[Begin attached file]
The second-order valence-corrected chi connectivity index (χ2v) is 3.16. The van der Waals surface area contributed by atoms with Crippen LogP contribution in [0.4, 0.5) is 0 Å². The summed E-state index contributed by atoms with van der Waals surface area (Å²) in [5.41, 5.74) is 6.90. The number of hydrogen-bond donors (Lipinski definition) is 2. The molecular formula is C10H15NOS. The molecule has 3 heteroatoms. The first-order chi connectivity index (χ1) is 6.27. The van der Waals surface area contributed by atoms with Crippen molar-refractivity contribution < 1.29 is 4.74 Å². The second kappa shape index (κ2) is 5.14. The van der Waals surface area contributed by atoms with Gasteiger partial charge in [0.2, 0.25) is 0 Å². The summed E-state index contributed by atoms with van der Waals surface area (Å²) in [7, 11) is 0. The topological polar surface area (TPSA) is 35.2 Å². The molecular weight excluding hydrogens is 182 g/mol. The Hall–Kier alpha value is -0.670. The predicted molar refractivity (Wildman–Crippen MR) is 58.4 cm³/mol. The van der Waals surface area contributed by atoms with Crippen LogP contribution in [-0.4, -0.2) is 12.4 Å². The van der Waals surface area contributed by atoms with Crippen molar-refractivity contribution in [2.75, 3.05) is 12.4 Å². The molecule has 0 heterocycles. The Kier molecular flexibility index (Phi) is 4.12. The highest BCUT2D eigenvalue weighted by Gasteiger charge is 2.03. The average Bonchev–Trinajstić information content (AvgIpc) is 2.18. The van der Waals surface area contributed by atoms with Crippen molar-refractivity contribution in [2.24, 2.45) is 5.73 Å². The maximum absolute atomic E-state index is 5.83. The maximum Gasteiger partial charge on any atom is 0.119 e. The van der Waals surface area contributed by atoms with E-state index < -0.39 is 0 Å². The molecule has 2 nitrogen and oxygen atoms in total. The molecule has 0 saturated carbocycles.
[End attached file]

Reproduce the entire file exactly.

The second-order valence-corrected chi connectivity index (χ2v) is 3.16. The van der Waals surface area contributed by atoms with Crippen LogP contribution in [0.4, 0.5) is 0 Å². The summed E-state index contributed by atoms with van der Waals surface area (Å²) in [5.41, 5.74) is 6.90. The number of hydrogen-bond donors (Lipinski definition) is 2. The molecular formula is C10H15NOS. The molecule has 3 heteroatoms. The first-order chi connectivity index (χ1) is 6.27. The van der Waals surface area contributed by atoms with Crippen molar-refractivity contribution < 1.29 is 4.74 Å². The second kappa shape index (κ2) is 5.14. The van der Waals surface area contributed by atoms with Gasteiger partial charge in [0.2, 0.25) is 0 Å². The summed E-state index contributed by atoms with van der Waals surface area (Å²) in [7, 11) is 0. The topological polar surface area (TPSA) is 35.2 Å². The molecular weight excluding hydrogens is 182 g/mol. The Hall–Kier alpha value is -0.670. The predicted molar refractivity (Wildman–Crippen MR) is 58.4 cm³/mol. The van der Waals surface area contributed by atoms with Crippen LogP contribution in [-0.4, -0.2) is 12.4 Å². The van der Waals surface area contributed by atoms with Crippen molar-refractivity contribution in [2.75, 3.05) is 12.4 Å². The molecule has 0 heterocycles. The Kier molecular flexibility index (Phi) is 4.12. The highest BCUT2D eigenvalue weighted by Gasteiger charge is 2.03. The average Bonchev–Trinajstić information content (AvgIpc) is 2.18. The van der Waals surface area contributed by atoms with Crippen molar-refractivity contribution in [2.24, 2.45) is 5.73 Å². The maximum absolute atomic E-state index is 5.83. The maximum Gasteiger partial charge on any atom is 0.119 e. The van der Waals surface area contributed by atoms with E-state index < -0.39 is 0 Å². The molecule has 2 nitrogen and oxygen atoms in total. The molecule has 0 saturated carbocycles.